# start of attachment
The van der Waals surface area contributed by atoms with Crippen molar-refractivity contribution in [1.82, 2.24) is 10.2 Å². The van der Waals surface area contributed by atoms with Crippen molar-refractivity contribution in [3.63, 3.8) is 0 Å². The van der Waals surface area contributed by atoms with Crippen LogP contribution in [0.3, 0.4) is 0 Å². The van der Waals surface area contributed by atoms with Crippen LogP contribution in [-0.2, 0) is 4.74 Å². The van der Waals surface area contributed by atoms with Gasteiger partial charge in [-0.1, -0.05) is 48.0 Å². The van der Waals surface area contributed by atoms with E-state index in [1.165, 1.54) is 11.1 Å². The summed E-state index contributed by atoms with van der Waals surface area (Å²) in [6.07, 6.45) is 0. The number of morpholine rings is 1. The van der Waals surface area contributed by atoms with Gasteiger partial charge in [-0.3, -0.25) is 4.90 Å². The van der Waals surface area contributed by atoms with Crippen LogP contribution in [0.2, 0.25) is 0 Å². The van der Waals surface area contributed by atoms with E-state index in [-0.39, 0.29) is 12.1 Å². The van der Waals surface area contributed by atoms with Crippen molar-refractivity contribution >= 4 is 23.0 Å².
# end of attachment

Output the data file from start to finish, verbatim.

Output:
The van der Waals surface area contributed by atoms with Crippen molar-refractivity contribution in [1.82, 2.24) is 10.2 Å². The van der Waals surface area contributed by atoms with Crippen molar-refractivity contribution in [3.63, 3.8) is 0 Å². The van der Waals surface area contributed by atoms with Crippen LogP contribution in [0.3, 0.4) is 0 Å². The van der Waals surface area contributed by atoms with Crippen LogP contribution in [-0.2, 0) is 4.74 Å². The van der Waals surface area contributed by atoms with Gasteiger partial charge in [-0.1, -0.05) is 48.0 Å². The van der Waals surface area contributed by atoms with E-state index in [1.165, 1.54) is 11.1 Å². The summed E-state index contributed by atoms with van der Waals surface area (Å²) in [6.07, 6.45) is 0. The number of morpholine rings is 1. The van der Waals surface area contributed by atoms with Gasteiger partial charge in [-0.3, -0.25) is 4.90 Å². The van der Waals surface area contributed by atoms with Crippen LogP contribution in [0.2, 0.25) is 0 Å². The van der Waals surface area contributed by atoms with E-state index in [-0.39, 0.29) is 12.1 Å². The van der Waals surface area contributed by atoms with Crippen molar-refractivity contribution >= 4 is 23.0 Å².